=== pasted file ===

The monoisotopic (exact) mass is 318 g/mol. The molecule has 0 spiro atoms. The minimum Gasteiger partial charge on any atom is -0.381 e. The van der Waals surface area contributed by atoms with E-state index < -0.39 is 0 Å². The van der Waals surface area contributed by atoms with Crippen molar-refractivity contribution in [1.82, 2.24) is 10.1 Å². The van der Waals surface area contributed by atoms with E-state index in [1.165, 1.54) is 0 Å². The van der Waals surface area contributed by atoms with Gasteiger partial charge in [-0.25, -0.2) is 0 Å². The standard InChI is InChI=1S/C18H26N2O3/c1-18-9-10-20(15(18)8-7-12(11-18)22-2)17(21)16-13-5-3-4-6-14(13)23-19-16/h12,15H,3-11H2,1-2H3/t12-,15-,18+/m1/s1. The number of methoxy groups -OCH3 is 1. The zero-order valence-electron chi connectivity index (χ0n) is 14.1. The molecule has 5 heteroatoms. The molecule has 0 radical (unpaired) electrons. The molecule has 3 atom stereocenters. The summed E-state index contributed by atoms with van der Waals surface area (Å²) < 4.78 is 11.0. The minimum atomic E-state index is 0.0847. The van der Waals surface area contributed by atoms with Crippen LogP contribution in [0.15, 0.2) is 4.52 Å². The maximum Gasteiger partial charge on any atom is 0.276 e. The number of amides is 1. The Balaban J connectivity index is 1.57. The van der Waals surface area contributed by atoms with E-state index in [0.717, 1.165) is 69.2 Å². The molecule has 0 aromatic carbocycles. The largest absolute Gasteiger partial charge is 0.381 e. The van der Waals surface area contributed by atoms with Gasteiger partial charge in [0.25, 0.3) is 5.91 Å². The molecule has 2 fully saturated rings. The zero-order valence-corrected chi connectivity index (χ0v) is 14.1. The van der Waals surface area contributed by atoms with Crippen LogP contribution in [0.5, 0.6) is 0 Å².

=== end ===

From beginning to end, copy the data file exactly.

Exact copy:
The monoisotopic (exact) mass is 318 g/mol. The molecule has 0 spiro atoms. The minimum Gasteiger partial charge on any atom is -0.381 e. The van der Waals surface area contributed by atoms with E-state index < -0.39 is 0 Å². The van der Waals surface area contributed by atoms with Crippen molar-refractivity contribution in [1.82, 2.24) is 10.1 Å². The van der Waals surface area contributed by atoms with E-state index in [1.165, 1.54) is 0 Å². The van der Waals surface area contributed by atoms with Gasteiger partial charge in [-0.25, -0.2) is 0 Å². The standard InChI is InChI=1S/C18H26N2O3/c1-18-9-10-20(15(18)8-7-12(11-18)22-2)17(21)16-13-5-3-4-6-14(13)23-19-16/h12,15H,3-11H2,1-2H3/t12-,15-,18+/m1/s1. The number of methoxy groups -OCH3 is 1. The zero-order valence-electron chi connectivity index (χ0n) is 14.1. The molecule has 5 heteroatoms. The molecule has 0 radical (unpaired) electrons. The molecule has 3 atom stereocenters. The summed E-state index contributed by atoms with van der Waals surface area (Å²) < 4.78 is 11.0. The minimum atomic E-state index is 0.0847. The van der Waals surface area contributed by atoms with Crippen LogP contribution in [0.15, 0.2) is 4.52 Å². The maximum Gasteiger partial charge on any atom is 0.276 e. The number of amides is 1. The Balaban J connectivity index is 1.57. The van der Waals surface area contributed by atoms with E-state index in [0.717, 1.165) is 69.2 Å². The molecule has 0 aromatic carbocycles. The largest absolute Gasteiger partial charge is 0.381 e. The van der Waals surface area contributed by atoms with Gasteiger partial charge in [0.25, 0.3) is 5.91 Å². The molecule has 2 fully saturated rings. The zero-order valence-corrected chi connectivity index (χ0v) is 14.1. The van der Waals surface area contributed by atoms with Crippen LogP contribution in [0.5, 0.6) is 0 Å².